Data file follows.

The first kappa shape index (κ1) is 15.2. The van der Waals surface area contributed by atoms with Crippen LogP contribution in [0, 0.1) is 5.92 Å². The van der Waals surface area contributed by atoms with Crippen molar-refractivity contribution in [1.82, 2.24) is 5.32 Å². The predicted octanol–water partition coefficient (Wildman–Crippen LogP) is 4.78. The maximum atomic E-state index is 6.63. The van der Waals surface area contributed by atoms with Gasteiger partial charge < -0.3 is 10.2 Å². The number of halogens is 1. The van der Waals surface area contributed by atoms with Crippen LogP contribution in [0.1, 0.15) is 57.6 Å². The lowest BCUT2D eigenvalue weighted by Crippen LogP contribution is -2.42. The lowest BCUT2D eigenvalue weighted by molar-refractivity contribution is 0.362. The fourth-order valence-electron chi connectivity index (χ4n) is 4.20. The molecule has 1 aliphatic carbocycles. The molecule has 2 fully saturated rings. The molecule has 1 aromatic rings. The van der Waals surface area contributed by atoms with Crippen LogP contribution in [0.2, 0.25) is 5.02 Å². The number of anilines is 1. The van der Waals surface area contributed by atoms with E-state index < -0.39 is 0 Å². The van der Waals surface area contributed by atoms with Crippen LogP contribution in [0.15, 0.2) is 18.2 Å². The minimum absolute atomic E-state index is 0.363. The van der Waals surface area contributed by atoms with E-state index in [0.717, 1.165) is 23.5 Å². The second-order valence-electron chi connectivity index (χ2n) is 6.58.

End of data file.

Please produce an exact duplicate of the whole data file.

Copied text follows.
The first kappa shape index (κ1) is 15.2. The van der Waals surface area contributed by atoms with Crippen LogP contribution in [0, 0.1) is 5.92 Å². The van der Waals surface area contributed by atoms with Crippen molar-refractivity contribution in [1.82, 2.24) is 5.32 Å². The predicted octanol–water partition coefficient (Wildman–Crippen LogP) is 4.78. The maximum atomic E-state index is 6.63. The van der Waals surface area contributed by atoms with Gasteiger partial charge < -0.3 is 10.2 Å². The number of halogens is 1. The van der Waals surface area contributed by atoms with Crippen LogP contribution in [0.1, 0.15) is 57.6 Å². The lowest BCUT2D eigenvalue weighted by Crippen LogP contribution is -2.42. The lowest BCUT2D eigenvalue weighted by molar-refractivity contribution is 0.362. The fourth-order valence-electron chi connectivity index (χ4n) is 4.20. The molecule has 1 aliphatic carbocycles. The molecule has 2 fully saturated rings. The molecule has 1 aromatic rings. The van der Waals surface area contributed by atoms with Crippen LogP contribution in [0.2, 0.25) is 5.02 Å². The number of anilines is 1. The van der Waals surface area contributed by atoms with E-state index < -0.39 is 0 Å². The van der Waals surface area contributed by atoms with Crippen LogP contribution in [0.15, 0.2) is 18.2 Å². The minimum absolute atomic E-state index is 0.363. The van der Waals surface area contributed by atoms with E-state index in [0.717, 1.165) is 23.5 Å². The second-order valence-electron chi connectivity index (χ2n) is 6.58.